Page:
What can we take away from this?
Firstly, both the Roche and Abbott SARS-CoV-2 IgG test have a very high specificity (around 100%). This means that there’s a very low chance of getting a “false-positive” result.
Secondly, as we would expect, both tests work better when there has been at least two weeks between the onset of symptoms and the sample being taken for testing. This is because it takes time for your body to produce the antibody that these tests measure.
Thirdly, the Abbott test may be slightly better (more sensitive) than the Roche test for detecting previous SARS-CoV-2 infection. The sensitivity of the Abbott test for samples taken at least 14 days after the onset of symptoms was 93.4% versus 87.0% for Roche. However, we can’t say for sure that one test was better than the other because, a) this was not a head-to-head comparison, b) the 95% confidence intervals for the two senstivity results overlap and, c) the numbers of samples tested was quite small.
What do these results mean for me?
Sensitivity and specificity are all very well and good but what do they actually mean for you and your test result? To understand this we calculate two more important values - the positive predictive value (PPV) and the negative predicitive value (NPV).
The PPV is the chance that you’ve had the virus if you get a positive antibody test result. The NPV is the chance that you haven’t had the virus if you get a negative result. These values depend somewhat on how common infection with the virus is in population in the first place. The higher the proportion of people who have been infected with the virus, the more likely it is that a positive antibody test result is correct and a negative test result is incorrect. The opposite is also true.
Currently, researchers estimate that around 10% of people in metropolitan areas like London have been infected with coronavirus. Outside of cities, the level is probably closer to 5%. Of course, certain professions such as health or social care workers may have higher levels of infection.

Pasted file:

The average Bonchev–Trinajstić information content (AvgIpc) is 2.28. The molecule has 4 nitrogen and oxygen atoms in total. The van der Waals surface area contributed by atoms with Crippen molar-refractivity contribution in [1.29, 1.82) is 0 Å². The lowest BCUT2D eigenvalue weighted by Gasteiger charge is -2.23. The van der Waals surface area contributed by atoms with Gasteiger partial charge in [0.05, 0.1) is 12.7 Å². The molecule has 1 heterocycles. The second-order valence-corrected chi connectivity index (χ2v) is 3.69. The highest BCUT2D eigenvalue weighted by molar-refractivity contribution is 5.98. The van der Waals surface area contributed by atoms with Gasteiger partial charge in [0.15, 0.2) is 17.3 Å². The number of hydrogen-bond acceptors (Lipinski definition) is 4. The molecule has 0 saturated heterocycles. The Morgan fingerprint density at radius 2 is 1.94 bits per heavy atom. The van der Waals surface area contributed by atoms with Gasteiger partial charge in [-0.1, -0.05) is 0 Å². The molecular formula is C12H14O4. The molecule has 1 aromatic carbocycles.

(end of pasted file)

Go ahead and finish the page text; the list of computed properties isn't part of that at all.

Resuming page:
If we assume that 10% of the population has had coronavirus, then if you take the Abbott test:
- The positive predictive value is 100%
- The negative predictive value is 99.3% (95% CI 98.5-99.8)
If we assume that 5% of the population has had coronavirus, then if you take the Abbott test:
- The positive predictive value is 100%
- The negative predictive value is 99.68% (95% CI 98.3-99.9)
In summary, if you get a positive SARS-CoV-2 antibody result with the Abbott platform then these data suggest that it’s pretty much certain that you’ve had the virus. Similarly, if you get a negative result then it’s very unlikely that you’ve had the virus.
Lastly, it’s important to understand that we’re constantly getting new data on these tests and the disease itself. This is a very new virus and we have a lot to learn. Although it’s likely that previous infection with SARS-CoV-2 will provide a degree of immunity we don’t know for how long or how strong. Regardless of your antibody test result, do not assume you are immune and be sure to follow the current advice and guidance from PHE.
- [PHE’s independent evaluation of the Abbott SARS-CoV-2 IgG antibody test] (”https://assets.publishing.service.gov.uk/government/uploads/system/uploads/attachment_data/file/887221/PHE_Evaluation_of_Abbott_SARS_CoV_2_IgG.pdf”)
- [PHE’s independent evaluation of the Roche SARS-CoV-2 IgG antibody test] (”https://assets.publishing.service.gov.uk/government/uploads/system/uploads/attachment_data/file/887222/PHE_Evaluation_of_Roche_Elecsys_anti_SARS_CoV_2.pdf”)